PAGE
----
As fate would have it, the next day they would go on to play their homeland rivals, Renegades. A rivalry that had begun before the Renegades had moved to the US was to be re-ignited, and Karlo ‘USTILO’ Pivac would now play under Renegades. The two Australian teams would be playing for a spot in the semi-final match, and would be a step closer to victory.
It was a hard day of CS:GO for the Immunity roster; the series favoring Renegades, defeating Team Immunity 16-8 on Mirage, and 16-13 on Overpass, despite solid performances from ‘zewsy’ and Rick ‘Rickeh’ Mulholland. The team dynamic of the young Team Immunity roster couldn’t find rhythm, and Renegades were able to dismantle both maps and take victory, going on to play TyLoo in the semi-final match.
The double elimination format meant another chance to go through to the semi-final, and results in other matches meant that Team Immunity would once again come up against VG.CyberZen on their path to a finals spot.
VG.CyberZen lost to Immunity in a brutal fashion on day one of the tournament, but had fought their way back. Strong opponents capable of well concerted team efforts to grind out matches, Immunity required solid preparation to be the victor in the series. The team had worked hard to breakdown the inner workings of the resilient CyberZen squad, and the map lineup was fair to both sides.
As the games got underway, it was quickly evident that the Chinese team had prepared well themselves. Mirage was dominated by ZhiHong ‘uki’ Liu, who used fast aggression and precision to bring his team a 16-4 win. The following map, Cache, was to become the playground of WeiJie ‘zhokiNg’ Zhong. Playing the hyper-aggressive style of Counter-Strike that Asian teams were known for, he had found a hole in Team Immunity, and used it to earn VG.CyberZen a 16-5 score, and the series win.
Extremely fast changes of pace and tactic had been the deciding factor of the series. VG.CyberZen dominated the maps, and this meant the end of the tournament for Team Immunity. Their chance to play in the offline ESL Cologne Qualifier had gone with it.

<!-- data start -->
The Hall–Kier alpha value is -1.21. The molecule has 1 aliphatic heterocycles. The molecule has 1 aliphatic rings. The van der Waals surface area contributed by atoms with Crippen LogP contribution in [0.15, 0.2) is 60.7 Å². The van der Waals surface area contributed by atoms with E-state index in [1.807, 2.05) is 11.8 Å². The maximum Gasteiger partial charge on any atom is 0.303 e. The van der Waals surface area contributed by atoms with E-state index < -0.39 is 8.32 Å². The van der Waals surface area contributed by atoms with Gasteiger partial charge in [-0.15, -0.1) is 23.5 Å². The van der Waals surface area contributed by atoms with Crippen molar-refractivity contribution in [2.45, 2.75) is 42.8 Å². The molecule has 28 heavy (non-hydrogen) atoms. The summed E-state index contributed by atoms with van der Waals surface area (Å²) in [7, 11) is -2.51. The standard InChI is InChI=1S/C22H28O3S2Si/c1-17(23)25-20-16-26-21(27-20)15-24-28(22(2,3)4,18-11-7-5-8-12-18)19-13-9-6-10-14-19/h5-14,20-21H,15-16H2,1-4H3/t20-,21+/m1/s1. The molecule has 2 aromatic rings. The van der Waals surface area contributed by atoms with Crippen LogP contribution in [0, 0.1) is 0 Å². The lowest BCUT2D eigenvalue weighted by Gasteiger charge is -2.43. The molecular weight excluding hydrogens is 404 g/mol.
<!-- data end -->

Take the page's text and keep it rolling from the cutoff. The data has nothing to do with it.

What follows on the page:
For all teams that attended the event, an elimination from the event was heavy to bear. To make it to a major event can be the propulsion a minor team needs to break into fast growing CS scene, and unfortunately for Team Immunity, this chance had been eliminated. The tournament however, will prove to be a great learning experience for the roster.
The Asian scene continues to grow, and with only a week till the team travel to Beijing for the WCA APAC LAN Final, experience against the meta of play being used by Asian teams will be invaluable. The experience will continue to grow in value too, as the Oceanic scene is dragged upwards with the explosive growth of the Asian scene, long term exposure to their tactics and playstyle will prove to be a valuable asset. It is now vital that the roster work to close weak gaps in their play style – something that quality opponents will exploit whenever given a chance.
The Team Immunity organization would like to thank their sponsors and fans for all support shown, as the players continue their journey in representing our region at international events.